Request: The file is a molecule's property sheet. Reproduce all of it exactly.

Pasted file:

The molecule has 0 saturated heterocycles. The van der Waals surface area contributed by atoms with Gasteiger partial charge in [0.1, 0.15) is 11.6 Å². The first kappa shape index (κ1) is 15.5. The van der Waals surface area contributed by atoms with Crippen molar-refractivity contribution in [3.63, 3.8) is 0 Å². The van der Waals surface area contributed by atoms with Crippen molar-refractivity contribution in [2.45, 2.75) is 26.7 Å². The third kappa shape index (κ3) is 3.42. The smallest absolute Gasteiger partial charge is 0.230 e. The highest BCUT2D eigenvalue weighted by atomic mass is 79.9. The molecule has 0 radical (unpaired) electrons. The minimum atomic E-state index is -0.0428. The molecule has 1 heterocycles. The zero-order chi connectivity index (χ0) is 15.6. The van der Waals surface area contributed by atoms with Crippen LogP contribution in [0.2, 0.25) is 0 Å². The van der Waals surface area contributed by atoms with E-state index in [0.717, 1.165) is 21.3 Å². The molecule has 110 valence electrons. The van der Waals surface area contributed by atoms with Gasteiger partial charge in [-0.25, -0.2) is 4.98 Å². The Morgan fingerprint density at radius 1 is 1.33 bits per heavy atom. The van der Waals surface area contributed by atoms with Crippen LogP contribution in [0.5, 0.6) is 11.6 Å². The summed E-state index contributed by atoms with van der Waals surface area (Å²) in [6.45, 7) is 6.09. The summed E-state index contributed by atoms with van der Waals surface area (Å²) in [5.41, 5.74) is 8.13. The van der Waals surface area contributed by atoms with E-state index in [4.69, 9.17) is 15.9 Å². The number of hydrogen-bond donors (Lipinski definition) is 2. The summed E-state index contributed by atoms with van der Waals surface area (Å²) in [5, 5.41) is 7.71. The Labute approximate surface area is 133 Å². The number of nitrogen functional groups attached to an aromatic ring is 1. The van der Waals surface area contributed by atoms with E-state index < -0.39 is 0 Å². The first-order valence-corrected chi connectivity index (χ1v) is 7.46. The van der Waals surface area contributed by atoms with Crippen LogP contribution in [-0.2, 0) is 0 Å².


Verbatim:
The molecule has 0 saturated heterocycles. The van der Waals surface area contributed by atoms with Gasteiger partial charge in [0.1, 0.15) is 11.6 Å². The first kappa shape index (κ1) is 15.5. The van der Waals surface area contributed by atoms with Crippen molar-refractivity contribution in [3.63, 3.8) is 0 Å². The van der Waals surface area contributed by atoms with Crippen molar-refractivity contribution in [2.45, 2.75) is 26.7 Å². The third kappa shape index (κ3) is 3.42. The smallest absolute Gasteiger partial charge is 0.230 e. The highest BCUT2D eigenvalue weighted by atomic mass is 79.9. The molecule has 0 radical (unpaired) electrons. The minimum atomic E-state index is -0.0428. The molecule has 1 heterocycles. The zero-order chi connectivity index (χ0) is 15.6. The van der Waals surface area contributed by atoms with Crippen LogP contribution in [0.2, 0.25) is 0 Å². The van der Waals surface area contributed by atoms with E-state index in [0.717, 1.165) is 21.3 Å². The molecule has 110 valence electrons. The van der Waals surface area contributed by atoms with Gasteiger partial charge in [-0.25, -0.2) is 4.98 Å². The Morgan fingerprint density at radius 1 is 1.33 bits per heavy atom. The van der Waals surface area contributed by atoms with Crippen LogP contribution in [0.5, 0.6) is 11.6 Å². The summed E-state index contributed by atoms with van der Waals surface area (Å²) in [6.45, 7) is 6.09. The summed E-state index contributed by atoms with van der Waals surface area (Å²) in [5.41, 5.74) is 8.13. The van der Waals surface area contributed by atoms with E-state index in [4.69, 9.17) is 15.9 Å². The number of hydrogen-bond donors (Lipinski definition) is 2. The summed E-state index contributed by atoms with van der Waals surface area (Å²) in [5, 5.41) is 7.71. The Labute approximate surface area is 133 Å². The number of nitrogen functional groups attached to an aromatic ring is 1. The van der Waals surface area contributed by atoms with E-state index < -0.39 is 0 Å². The first-order valence-corrected chi connectivity index (χ1v) is 7.46. The van der Waals surface area contributed by atoms with Crippen LogP contribution in [-0.2, 0) is 0 Å².